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There are many different points that Zinn makes in his analysis of Columbus's entry to the "New World." The first point comes in the opening of the chapter. Zinn makes the point that Columbus's primary motivation in exploration was for conquest and power. Zinn demonstrates this through Columbus's own writings:
They ... brought us parrots and balls of cotton and spears and many other things, which they exchanged for the glass beads and hawks' bells. They willingly traded everything they owned... . They were well-built, with good bodies and handsome features.... They do not bear arms, and do not know them, for I showed them a sword, they took it by the edge and cut themselves out of ignorance. They have no iron. Their spears are made of cane... . They would make fine servants.... With fifty men we could subjugate them all and make them do whatever we want.
The description that Columbus gives regarding the Arawak reception to the Europeans reflects how Columbus recognized the opportunity for power. This helps to illuminate Zinn's connecting point which is that Columbus should not be regarded as heroic. He should be seen as wielding power. Consider the language that is used in describing his interactions with indigenous people: "ignorance," "servants," and "subjugate." Such language reflects Zinn's point that Columbus should not be seen as heroic, but rather as a conqueror who enforced his will on other- wise peaceful and tolerant indigenous societies. Such an idea is enhanced with further evidence of Columbus's writings that speaks of needing to "take them [indigenous people] by force."
Another point that is essential to Zinn's analysis of Columbus is the material forces that drives human action. Zinn removes the myth of Columbus sailing "the ocean blue" because of intrinsic good. Rather, Zinn points out that Columbus had one question that drove he and his efforts: "Where is the gold?" Zinn takes a socio- economic analysis towards Columbus's efforts. Such a viewpoint is evident throughout his historical narrative. Zinn's point is that the America "of the people, for the people, and by the people" was really for the rich and those who sought wealth. Zinn's point here is that the nation emerged as one from whence the drive for material riches supplanted all other concerns.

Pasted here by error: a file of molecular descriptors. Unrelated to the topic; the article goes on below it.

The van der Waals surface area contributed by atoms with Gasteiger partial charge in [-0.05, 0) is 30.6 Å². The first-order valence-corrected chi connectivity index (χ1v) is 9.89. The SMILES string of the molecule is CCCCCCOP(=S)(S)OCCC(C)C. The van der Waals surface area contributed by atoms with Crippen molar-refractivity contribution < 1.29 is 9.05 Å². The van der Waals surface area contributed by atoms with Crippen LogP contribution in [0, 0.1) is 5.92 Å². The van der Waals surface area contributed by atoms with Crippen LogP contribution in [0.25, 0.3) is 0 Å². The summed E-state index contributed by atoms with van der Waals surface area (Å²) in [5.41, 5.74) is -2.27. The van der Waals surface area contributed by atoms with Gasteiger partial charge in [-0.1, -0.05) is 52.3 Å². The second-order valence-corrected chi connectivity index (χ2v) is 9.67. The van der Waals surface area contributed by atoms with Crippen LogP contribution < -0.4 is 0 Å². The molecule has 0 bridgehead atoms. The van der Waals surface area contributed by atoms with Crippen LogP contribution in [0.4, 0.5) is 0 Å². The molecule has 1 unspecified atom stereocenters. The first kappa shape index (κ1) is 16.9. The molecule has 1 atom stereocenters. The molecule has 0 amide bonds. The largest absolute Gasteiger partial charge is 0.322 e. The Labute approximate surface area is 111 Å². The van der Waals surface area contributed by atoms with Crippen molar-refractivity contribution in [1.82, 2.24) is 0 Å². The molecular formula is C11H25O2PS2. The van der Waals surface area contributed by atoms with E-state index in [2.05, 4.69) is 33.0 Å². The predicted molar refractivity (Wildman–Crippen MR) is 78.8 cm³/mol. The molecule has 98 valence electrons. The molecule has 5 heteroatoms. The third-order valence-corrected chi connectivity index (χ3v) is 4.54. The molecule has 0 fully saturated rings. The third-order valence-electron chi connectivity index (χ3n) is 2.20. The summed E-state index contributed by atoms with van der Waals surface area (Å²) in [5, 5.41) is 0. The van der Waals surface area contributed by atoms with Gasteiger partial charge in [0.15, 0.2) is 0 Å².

After Zinn makes his point about the slaughter and genocide that should be connected with Columbus, Zinn broadens his analysis. He questions why American History is so embedded in lionizing Columbus as a mythological figure. For Zinn, the answer is a reflection of power in the telling of history. Zinn makes the point that the telling of American History is an exercise in political power. He uses the traditional "textbook" view of Columbus as evidence of this:
He [Columbus] had his faults and his defects, but they were largely the defects of the qualities that made him great-his indomitable will, his superb faith in God and in his own mission as the Christ-bearer to lands beyond the seas, his stubborn persistence despite neglect, poverty and discouragement. But there was no flaw, no dark side to the most outstanding and essential of all his qualities-his seamanship.
Zinn's point here is to suggest that the traditional narrative of American History "buries the truth" in order to accentuate another reality, a vision that it wants its citizens, in particular its children, to openly embrace. Zinn's point is that the traditional historical narrative in America does not deny facts. Rather, it envelops them in political agendas. This provides the impetus as to why Zinn engages in the scholarship that he does. In the final point, Zinn suggests that his own study of history is not one that seeks to embrace this traditional narrative. Zinn wishes to counter Kissinger's view of history as "the memory of states." Rather, Zinn's point in telling history in the manner he does is to suggest that "we should not accept the histories of nations as our own." Rather, it should be told from the point of view of those who have power and wield it against those who do not. For Zinn, this becomes the point of history: "to not be on the side of the executioners." His analysis of Columbus is conducted with this mentality at its forefront.
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